Angel investors are individuals who invest in businesses looking for a higher return than they would see from more traditional investments. Many are successful entrepreneurs who want to help other entrepreneurs get their business off the ground. Usually they are the bridge from the self-funded stage of the business to the point that the business needs the level of funding that a venture capitalist would offer. Funding estimates vary, but usually range from $150,000 to $1.5 million.
The term "angel" comes from the practice in the early 1900's of wealthy businessmen investing in Broadway productions. Today "angels" typically offer expertise, experience and contacts in addition to money. Less is known about angel investing than venture capital because of the individuality and privacy of the investments, but the Small Business Administration estimates that there are at least 250,000 angels active in the country, funding about 30,000 small companies a year. The total investment from angels has been estimated at anywhere from $20 billion to $50 billion as compared to the $3 to $5 billion per year that the formal venture capital community invests. In fact, the potential pool of angel investors is substantially larger. There are about two million people in the United States with the discretionary net worth to make angel investments.
The Center for Venture Research at the University of New Hampshire which does research on angel investments has developed the following profile of angel investors:
- The "average" private investor is 47 years old with an annual income of $90,000, a net worth of $750,000, is college educated, has been self employed and invests $37,000 per venture.
- Most angels invest close to home and rarely put in more than a few hundred thousand dollars.
- Informal investment appears to be the largest source of external equity capital for small businesses. Nine out of 10 investments are devoted to small, mostly start-up firms with fewer than 20 employees.
- Nine out of 10 investors provide personal loans or loan guarantees to the firms they invest in. On average, this increase the available capital by 57%.
- Informal investors are older, have higher incomes, and are better educated than the average citizen, yet they are not often millionaires. They are a diverse group, displaying a wide range of personal characteristics and investment behavior.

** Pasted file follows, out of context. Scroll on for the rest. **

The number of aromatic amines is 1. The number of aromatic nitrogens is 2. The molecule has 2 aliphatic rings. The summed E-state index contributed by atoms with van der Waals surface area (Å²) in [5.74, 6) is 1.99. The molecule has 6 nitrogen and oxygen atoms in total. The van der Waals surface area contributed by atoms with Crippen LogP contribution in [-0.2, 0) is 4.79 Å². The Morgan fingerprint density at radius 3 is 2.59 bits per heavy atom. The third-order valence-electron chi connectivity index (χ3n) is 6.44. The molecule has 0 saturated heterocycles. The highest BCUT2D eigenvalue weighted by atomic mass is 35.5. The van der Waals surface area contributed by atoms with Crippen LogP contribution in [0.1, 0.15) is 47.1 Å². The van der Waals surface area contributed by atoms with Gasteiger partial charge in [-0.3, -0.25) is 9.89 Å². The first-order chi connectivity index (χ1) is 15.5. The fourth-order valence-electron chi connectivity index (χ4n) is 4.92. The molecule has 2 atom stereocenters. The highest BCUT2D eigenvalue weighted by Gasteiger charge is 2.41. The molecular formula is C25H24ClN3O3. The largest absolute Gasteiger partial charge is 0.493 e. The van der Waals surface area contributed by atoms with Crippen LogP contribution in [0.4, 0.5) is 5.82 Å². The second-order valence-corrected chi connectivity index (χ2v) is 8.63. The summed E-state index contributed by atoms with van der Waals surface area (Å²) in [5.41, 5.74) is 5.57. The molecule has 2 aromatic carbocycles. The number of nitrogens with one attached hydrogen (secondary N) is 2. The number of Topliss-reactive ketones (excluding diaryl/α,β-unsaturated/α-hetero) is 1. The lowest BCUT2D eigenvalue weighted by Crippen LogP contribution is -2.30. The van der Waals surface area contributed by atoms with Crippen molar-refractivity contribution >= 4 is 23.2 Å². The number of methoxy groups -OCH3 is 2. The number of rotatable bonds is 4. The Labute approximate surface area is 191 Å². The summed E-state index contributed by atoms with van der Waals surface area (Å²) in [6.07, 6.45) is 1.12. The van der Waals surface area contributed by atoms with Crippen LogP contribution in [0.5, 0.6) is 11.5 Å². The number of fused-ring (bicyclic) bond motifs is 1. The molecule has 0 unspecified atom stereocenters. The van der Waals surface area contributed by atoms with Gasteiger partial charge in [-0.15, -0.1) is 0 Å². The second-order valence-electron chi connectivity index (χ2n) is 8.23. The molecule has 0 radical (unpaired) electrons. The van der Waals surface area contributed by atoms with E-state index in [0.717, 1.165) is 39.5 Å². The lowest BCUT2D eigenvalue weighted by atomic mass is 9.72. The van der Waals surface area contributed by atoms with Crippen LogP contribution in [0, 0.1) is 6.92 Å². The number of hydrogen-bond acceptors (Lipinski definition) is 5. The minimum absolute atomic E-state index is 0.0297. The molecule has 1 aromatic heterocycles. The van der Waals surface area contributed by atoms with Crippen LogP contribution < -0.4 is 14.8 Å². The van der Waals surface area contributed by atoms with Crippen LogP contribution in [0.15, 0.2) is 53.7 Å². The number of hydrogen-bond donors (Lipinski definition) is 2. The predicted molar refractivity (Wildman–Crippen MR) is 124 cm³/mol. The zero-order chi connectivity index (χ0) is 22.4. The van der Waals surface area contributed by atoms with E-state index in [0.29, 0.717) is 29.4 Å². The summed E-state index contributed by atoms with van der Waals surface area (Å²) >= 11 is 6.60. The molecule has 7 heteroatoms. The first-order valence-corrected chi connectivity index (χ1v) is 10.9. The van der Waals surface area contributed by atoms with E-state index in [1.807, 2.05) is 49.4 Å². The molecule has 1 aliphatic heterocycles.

- Seven out of 10 investments are made within 50 miles of the investor's home or office.
- Investors expect an average 26% annual return at the time they invest, and they believe that about one-third of their investments are likely to result in a substantial capital loss.
- Investors accept an average of 3 deals for every 10 considered. The most common reasons given for rejecting a deal are insufficient growth potential, overpriced equity, lack of sufficient talent of the management, or lack of information about the entrepreneur or key personnel.
- There appears to be no shortage of informal capital funds. Investors included in the study would have invested almost 35% more than they did if acceptable opportunities had been available.
For the business seeking funding, the right angel investor can be the perfect first step in formal funding. It usually takes less time to meet with an angel and to receive funds, due diligence is less involved and angels usually expect a lower rate of return than a venture capitalist. The downside is finding the right balance of expert help without the angel totally taking charge of the business. Structuring the relationship carefully is an important step in the process.
What Does an Angel Investor Expect?